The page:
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JULY 2019
Animal Health Focus
JULY 2019
Animal Health Focus
paddock system is in place allowing ease of movement
and handling of stock. There is a lot of emphasis
on soil fertility with Ken regularly monitoring grass
and reseeding as required. Lime has been applied
as required and Ken has noted significant positive
responses on the farm, some of which is heavy land.
Phosphorous and Potassium levels are also regularly
monitored and assessed. Contractors carry out most of
the machinery jobs on the farm. He participates in all of
the relevant cattle programmes including GLAS, BDGP
and BEEP and acknowledges the financial importance
of them to the farm income. In addition to the relevant
land and animal productivity figures, Ken also has
access to a range of environmental figures including
carbon footprint and carbon navigator calculations for
the farm. Allowing for the exceptional drought-induced
hiccup on all Irish farms last year, Ken Grahams average
cattle diet consists of up to ninety percent grass and
grass silage.
An e ective health programme
Ken follows a tried and tested animal health protocol on
his farm: "Describing it on a twelve-month basis from
housing, we bring in the cows for the winter and they
receive their vaccine as well as getting a pre-calving
mineral supplement. We give a salmonella vaccine.
That's a necessity because of previous problems. I
continue to vaccinate for BVD even though we haven't
had a PI. We participated in the BVD programme
from the start including the voluntary year
at the beginning of the programme.
That's seven years of BVD testing.
In the last couple of years
scour has become a problem
and so we vaccinate with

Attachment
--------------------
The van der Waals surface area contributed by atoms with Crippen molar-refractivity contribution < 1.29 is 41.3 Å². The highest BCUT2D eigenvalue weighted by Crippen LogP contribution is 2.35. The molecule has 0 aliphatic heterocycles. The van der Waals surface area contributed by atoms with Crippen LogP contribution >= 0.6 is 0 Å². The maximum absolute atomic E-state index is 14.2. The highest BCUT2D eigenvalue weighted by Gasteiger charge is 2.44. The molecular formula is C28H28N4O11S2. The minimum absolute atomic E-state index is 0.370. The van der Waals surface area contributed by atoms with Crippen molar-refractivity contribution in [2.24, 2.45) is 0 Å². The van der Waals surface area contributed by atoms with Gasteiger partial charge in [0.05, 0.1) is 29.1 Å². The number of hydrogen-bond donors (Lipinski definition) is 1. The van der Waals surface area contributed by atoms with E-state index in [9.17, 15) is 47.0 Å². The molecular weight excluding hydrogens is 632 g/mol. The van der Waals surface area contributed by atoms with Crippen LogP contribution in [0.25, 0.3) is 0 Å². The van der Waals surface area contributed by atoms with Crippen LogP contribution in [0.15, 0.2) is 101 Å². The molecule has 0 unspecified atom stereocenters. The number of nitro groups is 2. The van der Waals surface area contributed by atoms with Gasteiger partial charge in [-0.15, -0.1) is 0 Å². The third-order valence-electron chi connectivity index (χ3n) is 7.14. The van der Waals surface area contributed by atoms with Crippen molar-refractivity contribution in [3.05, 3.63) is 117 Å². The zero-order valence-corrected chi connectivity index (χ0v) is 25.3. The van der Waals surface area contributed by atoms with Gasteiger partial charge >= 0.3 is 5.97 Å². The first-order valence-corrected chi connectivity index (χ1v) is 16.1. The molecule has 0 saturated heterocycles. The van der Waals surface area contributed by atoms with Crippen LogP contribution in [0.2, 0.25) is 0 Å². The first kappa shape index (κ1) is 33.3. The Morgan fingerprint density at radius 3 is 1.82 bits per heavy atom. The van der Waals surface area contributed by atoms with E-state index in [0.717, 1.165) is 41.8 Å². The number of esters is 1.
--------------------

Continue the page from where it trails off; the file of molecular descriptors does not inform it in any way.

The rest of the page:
Rotacorona. We don't
vaccinate with the
seven-in-one clostridial
vaccination as there are
no problems. We only
ever had one incidence
of blackleg and we
cleared that up by
replacing some soil and
reseeding in a particular
field that was the source of
the problem."
"The key to it all is to have
a compact calving period
which means I can give the
vaccinations and boosters at
the right time to all the herd
without bringing in di erent
cows or calves at di erent times.
I work o -farm so everything has
to be done as time e ciently
as possible. Between Christmas
and New Year I normally give all
the cows a fluke and worm dose even though some
people argue against that approach. I introduce one of
the vaccines at that stage, with another one around the
middle of January. Cows start calving in the February-
March period."
"For the calf health programme, they normally get only
two worm doses during the Summer based on the
weather and how the calves themselves are performing
and if there are clear signs of a need to dose. Normally
the bull is removed on the longest day of the year or the
Saturday nearest to that date as it fits in with my of-farm
job. Cows with heifer calves and cows with bulls are
segregated and all calves dosed with a Summer worm
dose. They usually get another worm dose in September
and that completes the programme until Christmas
when we're back into the cow health programme of
vaccinations and doses."
Cost e ective approach
Ken watches costs at the same time as ensuring that his
investment in animal health is working e ectively: "My
preference in dosing is to use injectables as they are
cheaper and equally e ective and I think, very reliable.
There's a bit more management and handling time
involved but I have good facilities so it works well for
me. I also moved over to fluke and worm injectables
rather than two individual treatments and that works
well. We don't have an issue with fluke. We get a report
back from the meat factory on liver status and other
health monitoring and nothing has shown up. The
farm has a mixture of heavy and light soil but we aren't
getting any problems around fluke. The factory cattle are
kept mostly on the drier part and we keep the situation
Eliminating grass tetany
Grass tetany is a regular problem on suckler as well as
dairy farms. Ken Graham has no problems in that regard,
as he took positive action to eliminate the risk: "We put
a magnesium dispenser in the water system twenty
years ago and that has brought very positive results in
that we haven't had any grass tetany outbreak since
then. Cows can only drink from the troughs and we put
in a dedicated water supply for them. We make up the
magnesium additive and the pump distributes it in the
water network. That has eliminated another potential
health problem so it's one less thing to worry about."
"We only ever had one
incidence of blackleg and we
cleared that up by replacing
some soil and reseeding in
a particular field that was
the source of the problem."